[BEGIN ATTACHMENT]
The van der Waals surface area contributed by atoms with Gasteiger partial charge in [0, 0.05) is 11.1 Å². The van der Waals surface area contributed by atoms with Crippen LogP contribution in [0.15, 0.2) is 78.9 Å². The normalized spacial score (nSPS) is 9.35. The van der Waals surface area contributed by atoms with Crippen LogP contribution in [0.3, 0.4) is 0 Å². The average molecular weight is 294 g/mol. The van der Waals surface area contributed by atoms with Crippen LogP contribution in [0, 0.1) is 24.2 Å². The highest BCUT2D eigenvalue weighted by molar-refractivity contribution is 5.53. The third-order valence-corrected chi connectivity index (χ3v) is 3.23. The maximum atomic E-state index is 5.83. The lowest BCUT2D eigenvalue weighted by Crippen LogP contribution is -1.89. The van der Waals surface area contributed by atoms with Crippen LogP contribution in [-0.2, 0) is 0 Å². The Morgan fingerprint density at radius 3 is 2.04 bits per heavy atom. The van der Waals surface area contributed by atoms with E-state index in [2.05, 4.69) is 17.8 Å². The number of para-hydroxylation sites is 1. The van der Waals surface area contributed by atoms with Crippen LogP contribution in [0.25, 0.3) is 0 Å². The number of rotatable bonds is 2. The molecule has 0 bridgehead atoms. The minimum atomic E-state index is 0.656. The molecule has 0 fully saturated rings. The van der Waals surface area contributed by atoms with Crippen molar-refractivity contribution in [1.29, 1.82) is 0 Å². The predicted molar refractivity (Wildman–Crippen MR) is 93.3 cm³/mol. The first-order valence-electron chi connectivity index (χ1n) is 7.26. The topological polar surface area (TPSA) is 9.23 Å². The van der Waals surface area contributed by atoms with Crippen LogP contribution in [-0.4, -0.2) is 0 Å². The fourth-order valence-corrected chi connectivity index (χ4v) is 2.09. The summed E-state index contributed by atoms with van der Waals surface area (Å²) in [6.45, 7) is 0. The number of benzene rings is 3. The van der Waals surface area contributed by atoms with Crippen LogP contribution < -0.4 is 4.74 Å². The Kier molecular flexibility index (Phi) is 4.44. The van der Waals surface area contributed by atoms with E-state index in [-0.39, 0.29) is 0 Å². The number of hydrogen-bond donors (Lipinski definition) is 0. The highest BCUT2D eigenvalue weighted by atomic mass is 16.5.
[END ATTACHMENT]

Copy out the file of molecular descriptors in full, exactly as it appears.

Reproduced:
The van der Waals surface area contributed by atoms with Gasteiger partial charge in [0, 0.05) is 11.1 Å². The van der Waals surface area contributed by atoms with Crippen LogP contribution in [0.15, 0.2) is 78.9 Å². The normalized spacial score (nSPS) is 9.35. The van der Waals surface area contributed by atoms with Crippen LogP contribution in [0.3, 0.4) is 0 Å². The average molecular weight is 294 g/mol. The van der Waals surface area contributed by atoms with Crippen LogP contribution in [0, 0.1) is 24.2 Å². The highest BCUT2D eigenvalue weighted by molar-refractivity contribution is 5.53. The third-order valence-corrected chi connectivity index (χ3v) is 3.23. The maximum atomic E-state index is 5.83. The lowest BCUT2D eigenvalue weighted by Crippen LogP contribution is -1.89. The van der Waals surface area contributed by atoms with Crippen LogP contribution in [-0.2, 0) is 0 Å². The Morgan fingerprint density at radius 3 is 2.04 bits per heavy atom. The van der Waals surface area contributed by atoms with E-state index in [2.05, 4.69) is 17.8 Å². The number of para-hydroxylation sites is 1. The van der Waals surface area contributed by atoms with Crippen LogP contribution in [0.25, 0.3) is 0 Å². The number of rotatable bonds is 2. The molecule has 0 bridgehead atoms. The minimum atomic E-state index is 0.656. The molecule has 0 fully saturated rings. The van der Waals surface area contributed by atoms with Crippen molar-refractivity contribution in [1.29, 1.82) is 0 Å². The predicted molar refractivity (Wildman–Crippen MR) is 93.3 cm³/mol. The first-order valence-electron chi connectivity index (χ1n) is 7.26. The topological polar surface area (TPSA) is 9.23 Å². The van der Waals surface area contributed by atoms with Crippen LogP contribution in [-0.4, -0.2) is 0 Å². The fourth-order valence-corrected chi connectivity index (χ4v) is 2.09. The summed E-state index contributed by atoms with van der Waals surface area (Å²) in [6.45, 7) is 0. The number of benzene rings is 3. The van der Waals surface area contributed by atoms with Crippen LogP contribution < -0.4 is 4.74 Å². The Kier molecular flexibility index (Phi) is 4.44. The van der Waals surface area contributed by atoms with E-state index in [-0.39, 0.29) is 0 Å². The number of hydrogen-bond donors (Lipinski definition) is 0. The highest BCUT2D eigenvalue weighted by atomic mass is 16.5.